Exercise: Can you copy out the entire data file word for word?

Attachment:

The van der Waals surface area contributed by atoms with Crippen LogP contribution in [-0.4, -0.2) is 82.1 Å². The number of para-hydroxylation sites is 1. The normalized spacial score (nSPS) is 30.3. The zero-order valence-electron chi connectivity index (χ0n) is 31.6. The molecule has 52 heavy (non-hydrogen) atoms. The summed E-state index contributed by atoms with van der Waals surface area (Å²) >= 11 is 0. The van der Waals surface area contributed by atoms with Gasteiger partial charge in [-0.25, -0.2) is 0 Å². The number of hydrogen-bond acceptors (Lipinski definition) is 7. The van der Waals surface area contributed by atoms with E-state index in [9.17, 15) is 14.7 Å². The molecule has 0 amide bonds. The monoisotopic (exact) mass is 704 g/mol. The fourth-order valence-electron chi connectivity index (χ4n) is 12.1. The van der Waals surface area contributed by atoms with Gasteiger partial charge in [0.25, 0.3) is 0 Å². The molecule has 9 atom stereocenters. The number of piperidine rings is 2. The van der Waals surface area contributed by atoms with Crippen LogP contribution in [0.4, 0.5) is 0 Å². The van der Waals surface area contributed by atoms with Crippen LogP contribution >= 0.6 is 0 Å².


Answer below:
The van der Waals surface area contributed by atoms with Crippen LogP contribution in [-0.4, -0.2) is 82.1 Å². The number of para-hydroxylation sites is 1. The normalized spacial score (nSPS) is 30.3. The zero-order valence-electron chi connectivity index (χ0n) is 31.6. The molecule has 52 heavy (non-hydrogen) atoms. The summed E-state index contributed by atoms with van der Waals surface area (Å²) >= 11 is 0. The van der Waals surface area contributed by atoms with Gasteiger partial charge in [-0.25, -0.2) is 0 Å². The number of hydrogen-bond acceptors (Lipinski definition) is 7. The van der Waals surface area contributed by atoms with E-state index in [9.17, 15) is 14.7 Å². The molecule has 0 amide bonds. The monoisotopic (exact) mass is 704 g/mol. The fourth-order valence-electron chi connectivity index (χ4n) is 12.1. The van der Waals surface area contributed by atoms with Gasteiger partial charge in [0.25, 0.3) is 0 Å². The molecule has 9 atom stereocenters. The number of piperidine rings is 2. The van der Waals surface area contributed by atoms with Crippen LogP contribution in [0.4, 0.5) is 0 Å². The van der Waals surface area contributed by atoms with Crippen LogP contribution >= 0.6 is 0 Å².